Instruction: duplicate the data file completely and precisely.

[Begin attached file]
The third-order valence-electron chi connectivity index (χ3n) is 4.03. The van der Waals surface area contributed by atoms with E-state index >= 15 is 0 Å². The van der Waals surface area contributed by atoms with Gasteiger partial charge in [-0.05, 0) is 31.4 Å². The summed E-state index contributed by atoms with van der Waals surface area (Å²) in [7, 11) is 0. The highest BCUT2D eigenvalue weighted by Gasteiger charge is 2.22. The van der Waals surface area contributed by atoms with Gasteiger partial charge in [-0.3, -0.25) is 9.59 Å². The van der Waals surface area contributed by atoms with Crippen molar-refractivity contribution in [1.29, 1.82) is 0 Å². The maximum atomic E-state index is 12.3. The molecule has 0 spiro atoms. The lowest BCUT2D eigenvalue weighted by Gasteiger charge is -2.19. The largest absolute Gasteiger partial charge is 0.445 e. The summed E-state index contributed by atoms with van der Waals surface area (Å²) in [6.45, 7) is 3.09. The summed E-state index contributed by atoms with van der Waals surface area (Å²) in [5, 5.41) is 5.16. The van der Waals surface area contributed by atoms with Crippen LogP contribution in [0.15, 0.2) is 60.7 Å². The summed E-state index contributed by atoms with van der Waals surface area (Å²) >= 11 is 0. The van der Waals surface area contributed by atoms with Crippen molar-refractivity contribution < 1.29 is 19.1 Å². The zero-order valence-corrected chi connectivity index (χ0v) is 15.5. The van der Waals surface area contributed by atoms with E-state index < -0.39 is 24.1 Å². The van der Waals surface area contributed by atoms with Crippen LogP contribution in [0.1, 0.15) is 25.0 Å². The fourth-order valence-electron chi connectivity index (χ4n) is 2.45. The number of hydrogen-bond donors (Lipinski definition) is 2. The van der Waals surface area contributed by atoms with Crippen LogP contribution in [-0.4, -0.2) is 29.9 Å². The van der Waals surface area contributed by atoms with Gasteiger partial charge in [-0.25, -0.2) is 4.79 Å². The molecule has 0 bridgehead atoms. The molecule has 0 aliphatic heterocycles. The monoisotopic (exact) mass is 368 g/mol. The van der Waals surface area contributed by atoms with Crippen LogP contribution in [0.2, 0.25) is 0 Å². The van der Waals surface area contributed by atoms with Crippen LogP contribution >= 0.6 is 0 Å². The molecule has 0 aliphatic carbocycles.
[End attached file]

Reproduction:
The third-order valence-electron chi connectivity index (χ3n) is 4.03. The van der Waals surface area contributed by atoms with E-state index >= 15 is 0 Å². The van der Waals surface area contributed by atoms with Gasteiger partial charge in [-0.05, 0) is 31.4 Å². The summed E-state index contributed by atoms with van der Waals surface area (Å²) in [7, 11) is 0. The highest BCUT2D eigenvalue weighted by Gasteiger charge is 2.22. The van der Waals surface area contributed by atoms with Gasteiger partial charge in [-0.3, -0.25) is 9.59 Å². The van der Waals surface area contributed by atoms with Crippen molar-refractivity contribution in [1.29, 1.82) is 0 Å². The maximum atomic E-state index is 12.3. The molecule has 0 spiro atoms. The lowest BCUT2D eigenvalue weighted by Gasteiger charge is -2.19. The largest absolute Gasteiger partial charge is 0.445 e. The summed E-state index contributed by atoms with van der Waals surface area (Å²) in [6.45, 7) is 3.09. The summed E-state index contributed by atoms with van der Waals surface area (Å²) in [5, 5.41) is 5.16. The van der Waals surface area contributed by atoms with Crippen LogP contribution in [0.15, 0.2) is 60.7 Å². The summed E-state index contributed by atoms with van der Waals surface area (Å²) >= 11 is 0. The van der Waals surface area contributed by atoms with Crippen molar-refractivity contribution < 1.29 is 19.1 Å². The zero-order valence-corrected chi connectivity index (χ0v) is 15.5. The van der Waals surface area contributed by atoms with E-state index < -0.39 is 24.1 Å². The van der Waals surface area contributed by atoms with Crippen LogP contribution in [0.1, 0.15) is 25.0 Å². The fourth-order valence-electron chi connectivity index (χ4n) is 2.45. The number of hydrogen-bond donors (Lipinski definition) is 2. The van der Waals surface area contributed by atoms with Crippen LogP contribution in [-0.4, -0.2) is 29.9 Å². The van der Waals surface area contributed by atoms with Gasteiger partial charge in [-0.25, -0.2) is 4.79 Å². The molecule has 0 bridgehead atoms. The molecule has 0 aliphatic heterocycles. The monoisotopic (exact) mass is 368 g/mol. The van der Waals surface area contributed by atoms with Crippen LogP contribution in [0.2, 0.25) is 0 Å². The van der Waals surface area contributed by atoms with Crippen LogP contribution >= 0.6 is 0 Å². The molecule has 0 aliphatic carbocycles.